Last night I did a zhan zhuang sequence that I used to practice roughly 5 yrs ago (wow… can’t believe it has been that long). This basically consists of 5 postures: (1) wuji, (2) hug the belly, (3) embrace balloon, (4) pushing uphill, and (5) standing in stream.
The first 3 postures were fine and done with very little difficulty as these are part of my ‘core’ set. However the ‘pushing uphill’ posture gave me quite a bit of difficulty. The posture basically consists of raising the hands to about eye level and turning the palms outward. I use the imagery of ‘pushing uphill’ because in my mind it resembles someone trying to push a boulder uphill. When I went into this posture, I instantly felt the tension arise within my shoulders, upper back and arms.
I couldn’t help but think about the Fong Ha seminar where he had mentioned taking a posture to work on cultivation, or something along those lines. One of the posture I had seen some of his long time students do was to raise the arms directly out in front of the shoulder with the palms facing each other. This was done with little to no curvature in the arms and is quite difficult to do for an extended period of time, yet some were able to hold the posture.
Anyhoo, back to cultivation. What does this really mean, “to cultivate”? One definition I ran across is “to foster the growth of … to improve by labor, care or study”. So I take this to mean that holding the posture, we can work on cultivation of our mind. But then I thought about how this sounds kind of close to “eating bitter” type of training because holding a posture that is quite painful is not very cultivating in my humble opinion. I was not comfortable and I did not feel good, yet I persisted in hopes to cultivate something. At this point, it’s safe to assume my understanding of cultivation is off and will require some time for the idea to sink in.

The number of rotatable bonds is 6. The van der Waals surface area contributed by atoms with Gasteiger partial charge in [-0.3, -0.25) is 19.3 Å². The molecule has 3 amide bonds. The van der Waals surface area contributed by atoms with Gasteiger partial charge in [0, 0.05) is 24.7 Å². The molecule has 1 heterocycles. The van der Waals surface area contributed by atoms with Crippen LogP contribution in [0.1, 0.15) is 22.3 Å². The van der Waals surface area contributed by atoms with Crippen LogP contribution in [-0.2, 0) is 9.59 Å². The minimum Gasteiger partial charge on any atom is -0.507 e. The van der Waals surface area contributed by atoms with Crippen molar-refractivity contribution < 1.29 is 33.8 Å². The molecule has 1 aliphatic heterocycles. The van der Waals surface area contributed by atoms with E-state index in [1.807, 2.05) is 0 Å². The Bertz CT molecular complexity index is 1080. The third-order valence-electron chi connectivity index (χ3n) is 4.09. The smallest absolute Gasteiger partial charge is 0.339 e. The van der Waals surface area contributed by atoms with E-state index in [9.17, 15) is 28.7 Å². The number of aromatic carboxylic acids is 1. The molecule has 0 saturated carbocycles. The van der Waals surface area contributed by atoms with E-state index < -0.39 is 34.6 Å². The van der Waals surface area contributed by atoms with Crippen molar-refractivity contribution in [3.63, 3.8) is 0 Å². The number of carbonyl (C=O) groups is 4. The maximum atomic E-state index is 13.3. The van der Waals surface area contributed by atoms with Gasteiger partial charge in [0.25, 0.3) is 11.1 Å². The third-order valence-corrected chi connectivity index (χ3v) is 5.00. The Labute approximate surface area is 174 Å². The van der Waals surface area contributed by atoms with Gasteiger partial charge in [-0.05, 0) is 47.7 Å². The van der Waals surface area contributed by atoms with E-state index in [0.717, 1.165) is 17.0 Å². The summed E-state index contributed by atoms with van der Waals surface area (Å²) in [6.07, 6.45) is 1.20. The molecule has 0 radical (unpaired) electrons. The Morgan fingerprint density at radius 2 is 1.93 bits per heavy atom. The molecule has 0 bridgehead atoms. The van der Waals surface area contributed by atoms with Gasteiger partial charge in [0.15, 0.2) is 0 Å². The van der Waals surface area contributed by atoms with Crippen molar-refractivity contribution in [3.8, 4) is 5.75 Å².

In fact, the tension did not really ease until I lowered my stance! At first I used to think this was kind of weird that I could lessen the tension in my upper body by lowering my stance. However, it does work (see Stand Like Sitting on a Chair for more)! I had asked Fong about this over dinner and he just nodded and said my body knows what to do and is adjusting itself by trying to redistribute the tension. I take this to mean my own body was tweaking itself to find the point of central equilibrium. I have spoken to other buddies about this and they seem to agree that sometimes lowering one’s stance in zhan zhuang can result in less tension in the upper body assuming that the kua is relaxed and the alignment is correct.
Speaking of alignment, I noticed I had to readjust my lower back pretty frequently during the 4th posture. I am assuming this is due to the height and elevation of my hands. To adjust my lower back, I basically pulled the tailbone down, thereby rounding out my lower back. Some people like to tuck, but that method does not work for me, the notion of elongating at both ends (head/tailbone) work best for me.
Additionally, I had to readjust my stance, somehow I must have shifted my feet to create a stance wider than shoulder width apart. I have been working on trying to keep the centerline of my foot aligned with outer edge of my shoulders. Previously, I had kept the inner edge of my foot aligned with my shoulders and I have had some correction about that, most recently being a little hand gesture from Fong indicating my feet are too wide 😉
After maybe a couple of minutes in the 4th posture, I lowered my hands to about waist level with my palms facing down and roughly 2 inches beyond my shoulder lines. This was a much needed posture as my back and shoulder tension was getting to me. With this posture, I imagine that I am standing in a fast moving stream and I am trying to keep myself upright and steady.
Overall, a good session. I felt good, happy and refreshed after the standing even after going through that bit of tension wreaking nuttiness. Character building.. 😉